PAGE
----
5 Myths About Red Light Therapy Debunked

January 19, 2024 Woman laying on a bed receiving LED red light therapy treatment on her face with a Celluma Pro device

Light therapy devices have exploded in popularity in just the last few years. A simple Amazon search will reveal a variety of devices of varying degrees of effectiveness. It’s important to know the difference between the facts proven by clinical research and marketing hype.

Myth #1: The more colors a device has the better it is.

In this case, more isn’t better! The device on Amazon with seven different colors is not better than a device with only one color or three colors. This is where it helps to understand what the most effective wavelengths (or colors) are, according to the science. There is NO credible research to support the therapeutic value of wavelengths other than blue, red, and near infrared. Blue, red, and near infrared wavelengths are supported by literally thousands of peer-reviewed clinical research studies to have significant therapeutic value when used correctly.

Blue, red, and near infrared wavelengths have been widely shown to increase ATP production in cells compromised due to aging, illness, disease, or just poor lifestyle choices. Blue light addresses acne issues, while red and near infrared decrease inflammation and increase microcirculation to bring more oxygen and nutrients to the area.

Myth #2: The more powerful a device is the better it is.

This is another misconception that more must mean better and it’s NOT true! Clinical research tells us what the correct therapeutic dose of light therapy should be. There is law of physics at play here, called the Bi-Phasic Dose Response Curve. A biphasic dose response has been frequently observed where low levels of light have a much better effect on stimulating and repairing tissues than higher levels of light. The so-called Arndt-Schulz curve is frequently used to describe this biphasic dose response. What in the world does this mean? Well, this teaches us that a light energy dose of 2 – 10 joules per centimeter squared will trigger the up-regulation of ATP (what our cells need to function optimally). Delivering below 2 joules per centimeter squared is not enough to trigger ATP production, and more than 10 joules per centimeter square risks the triggering of toxic oxidative events.

Wow, that’s a lot to digest. Let’s break it down. What this means is that the amount of energy produced at the surface of an LED device is not relevant. What is relevant is the amount of light energy available for the skin to absorb at its surface. When absorbed in the correct dose (2-10 joules per square centimeter), close to the surface of the skin, light therapy promotes healthy aging, enhances wound healing, reduces pain, restores hair, improves acne, as well as other clinical benefits.

Myth #3: What about blue light? I’ve heard it can age my skin. Is that true?

NO, that is absolutely not true! The only value to using blue light is to kill acne causing bacteria. Blue wavelengths only reach into the superficial epidermal layers of the skin, so has no value for cells or conditions that reside in the dermal and subcutaneous layers of the skin. There’s a lot of fake news in the media about blue light being damaging and aging to the skin. Rest assured there is no scientific support for this blue light myth. As mentioned above, blue light is far too shallow reaching to affect any tissue or any cells beyond the epidermis, which is basically a layer of dead skin cells. Don’t believe the marketing hype!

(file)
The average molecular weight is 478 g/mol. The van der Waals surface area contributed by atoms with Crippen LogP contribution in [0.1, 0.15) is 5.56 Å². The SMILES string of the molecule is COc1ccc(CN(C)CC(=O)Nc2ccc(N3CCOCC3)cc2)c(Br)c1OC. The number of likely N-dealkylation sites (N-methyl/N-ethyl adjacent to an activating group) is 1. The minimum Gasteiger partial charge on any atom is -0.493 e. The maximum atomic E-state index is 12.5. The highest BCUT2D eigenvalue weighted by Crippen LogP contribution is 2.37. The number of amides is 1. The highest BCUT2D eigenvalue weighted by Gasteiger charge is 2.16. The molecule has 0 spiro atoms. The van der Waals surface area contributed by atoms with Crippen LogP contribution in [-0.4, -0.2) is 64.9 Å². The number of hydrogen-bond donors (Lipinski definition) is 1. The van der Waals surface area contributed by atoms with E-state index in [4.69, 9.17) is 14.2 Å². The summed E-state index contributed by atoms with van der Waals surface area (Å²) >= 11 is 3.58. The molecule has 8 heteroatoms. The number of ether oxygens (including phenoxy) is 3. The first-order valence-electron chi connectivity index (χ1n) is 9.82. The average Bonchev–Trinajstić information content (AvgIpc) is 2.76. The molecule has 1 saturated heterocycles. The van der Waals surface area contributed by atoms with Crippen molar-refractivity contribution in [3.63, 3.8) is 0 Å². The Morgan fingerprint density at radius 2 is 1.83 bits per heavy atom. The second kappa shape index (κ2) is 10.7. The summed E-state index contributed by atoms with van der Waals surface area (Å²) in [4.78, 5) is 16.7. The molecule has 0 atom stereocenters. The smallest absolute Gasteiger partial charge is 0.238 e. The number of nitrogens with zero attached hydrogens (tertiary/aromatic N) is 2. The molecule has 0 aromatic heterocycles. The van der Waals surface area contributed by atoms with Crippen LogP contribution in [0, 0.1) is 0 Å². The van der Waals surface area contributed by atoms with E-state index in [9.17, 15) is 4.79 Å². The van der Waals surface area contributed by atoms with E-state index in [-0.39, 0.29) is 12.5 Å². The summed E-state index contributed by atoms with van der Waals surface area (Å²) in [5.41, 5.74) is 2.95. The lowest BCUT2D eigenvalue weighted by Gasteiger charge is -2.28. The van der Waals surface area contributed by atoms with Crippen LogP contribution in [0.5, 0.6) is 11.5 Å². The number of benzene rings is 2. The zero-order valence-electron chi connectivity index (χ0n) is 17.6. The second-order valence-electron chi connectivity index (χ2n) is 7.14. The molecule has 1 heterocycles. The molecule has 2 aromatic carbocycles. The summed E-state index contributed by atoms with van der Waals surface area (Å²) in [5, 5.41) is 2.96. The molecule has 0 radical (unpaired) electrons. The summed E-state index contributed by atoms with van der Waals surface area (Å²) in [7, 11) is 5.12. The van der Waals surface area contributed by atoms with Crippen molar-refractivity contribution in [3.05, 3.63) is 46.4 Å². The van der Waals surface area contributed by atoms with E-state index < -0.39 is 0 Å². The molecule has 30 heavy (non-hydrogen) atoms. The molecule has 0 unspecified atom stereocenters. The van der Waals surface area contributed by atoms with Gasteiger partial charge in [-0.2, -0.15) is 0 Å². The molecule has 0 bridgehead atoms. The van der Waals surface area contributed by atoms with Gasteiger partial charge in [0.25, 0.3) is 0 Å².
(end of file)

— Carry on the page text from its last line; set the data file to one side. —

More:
A man in a lab coat holding a blue light therapy device

Myth #4: A device that sells serums or masks is better than one that doesn’t.

Your skin is the most miraculous “bio-barrier ever designed. It’s meant to keep things out. Again, watch out for marketing hype! I’m sure you know that many companies are just trying to sell you additional products you DO NOT need! There are currently no rigorous clinical studies that prove there is a synergistic effect between LED treatment and serum penetration. The molecules in topically applied products are just too big to be “driven” deeper into the tissue. However, it is possible that these serums being sold by light therapy companies can block light penetration by 30% to 100%, curtailing the therapeutic benefit of light therapy treatments. When you consider that topical treatments are intended to affect only the first couple millimeters of the skin and light therapy penetrates as deep as 25mm below the surface of the skin, down into the subcutaneous tissue, why would you ever put something on the skin that would diminish the impact of the light therapy? You shouldn’t. It’s always best that light treatments be done on clear, dry, bare skin and the application of products should follow the light therapy treatment.

Myth #5: A device advertising a 5-minute treatment time is better than one that says you need 20 minutes or more.

Treatment time matters, too! It takes cells a certain amount of time to absorb enough energy to effect a change at the cellular level. The duration of the LED session should take this fact into account. High quality LED devices call for twenty to thirty-minute treatment times to deliver a full therapeutic dose (remember what we talked about it in Myth #2) of energy upregulating cellular activity for up to 48 hours post treatment. This is how a quality LED device achieves observable changes in skin, pain, hair, and wound conditions.

Now that you know the difference between the marketing hype and the true science of light therapy, you can learn a little bit more about the benefits of light therapy and how to choose the best device for yourself here: Five Things to Look For In a Red Light Therapy Device

Remember, knowledge is power. The more you know the truth, the more informed your purchasing decision will be.

Matt Kovach